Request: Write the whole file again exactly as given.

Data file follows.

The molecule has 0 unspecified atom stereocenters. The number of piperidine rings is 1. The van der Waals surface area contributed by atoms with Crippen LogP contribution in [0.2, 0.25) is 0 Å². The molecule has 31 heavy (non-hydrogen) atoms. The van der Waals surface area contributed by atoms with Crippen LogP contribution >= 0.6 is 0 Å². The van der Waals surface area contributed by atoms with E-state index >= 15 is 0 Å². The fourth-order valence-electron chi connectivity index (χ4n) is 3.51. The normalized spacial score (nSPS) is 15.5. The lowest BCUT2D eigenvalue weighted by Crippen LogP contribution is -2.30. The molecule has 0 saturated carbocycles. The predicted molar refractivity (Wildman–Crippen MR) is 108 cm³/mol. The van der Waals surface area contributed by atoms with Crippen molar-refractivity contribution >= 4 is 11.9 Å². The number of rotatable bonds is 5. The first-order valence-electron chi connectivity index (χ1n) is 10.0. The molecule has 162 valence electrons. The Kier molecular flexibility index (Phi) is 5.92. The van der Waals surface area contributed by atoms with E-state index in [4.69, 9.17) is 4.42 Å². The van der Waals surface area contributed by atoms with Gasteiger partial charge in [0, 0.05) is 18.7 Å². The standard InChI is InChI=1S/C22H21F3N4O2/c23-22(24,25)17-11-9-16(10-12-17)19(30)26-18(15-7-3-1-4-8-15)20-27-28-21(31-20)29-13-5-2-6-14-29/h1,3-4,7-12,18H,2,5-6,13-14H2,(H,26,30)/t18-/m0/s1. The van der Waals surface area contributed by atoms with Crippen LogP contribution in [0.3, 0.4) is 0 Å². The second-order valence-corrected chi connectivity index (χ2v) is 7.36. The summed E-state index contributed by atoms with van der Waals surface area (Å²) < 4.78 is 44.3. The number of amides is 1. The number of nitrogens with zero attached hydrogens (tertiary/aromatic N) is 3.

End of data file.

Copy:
The molecule has 0 unspecified atom stereocenters. The number of piperidine rings is 1. The van der Waals surface area contributed by atoms with Crippen LogP contribution in [0.2, 0.25) is 0 Å². The molecule has 31 heavy (non-hydrogen) atoms. The van der Waals surface area contributed by atoms with Crippen LogP contribution >= 0.6 is 0 Å². The van der Waals surface area contributed by atoms with E-state index >= 15 is 0 Å². The fourth-order valence-electron chi connectivity index (χ4n) is 3.51. The normalized spacial score (nSPS) is 15.5. The lowest BCUT2D eigenvalue weighted by Crippen LogP contribution is -2.30. The molecule has 0 saturated carbocycles. The predicted molar refractivity (Wildman–Crippen MR) is 108 cm³/mol. The van der Waals surface area contributed by atoms with Crippen molar-refractivity contribution >= 4 is 11.9 Å². The number of rotatable bonds is 5. The first-order valence-electron chi connectivity index (χ1n) is 10.0. The molecule has 162 valence electrons. The Kier molecular flexibility index (Phi) is 5.92. The van der Waals surface area contributed by atoms with E-state index in [4.69, 9.17) is 4.42 Å². The van der Waals surface area contributed by atoms with Gasteiger partial charge in [0, 0.05) is 18.7 Å². The standard InChI is InChI=1S/C22H21F3N4O2/c23-22(24,25)17-11-9-16(10-12-17)19(30)26-18(15-7-3-1-4-8-15)20-27-28-21(31-20)29-13-5-2-6-14-29/h1,3-4,7-12,18H,2,5-6,13-14H2,(H,26,30)/t18-/m0/s1. The van der Waals surface area contributed by atoms with Crippen LogP contribution in [0.3, 0.4) is 0 Å². The second-order valence-corrected chi connectivity index (χ2v) is 7.36. The summed E-state index contributed by atoms with van der Waals surface area (Å²) < 4.78 is 44.3. The number of amides is 1. The number of nitrogens with zero attached hydrogens (tertiary/aromatic N) is 3.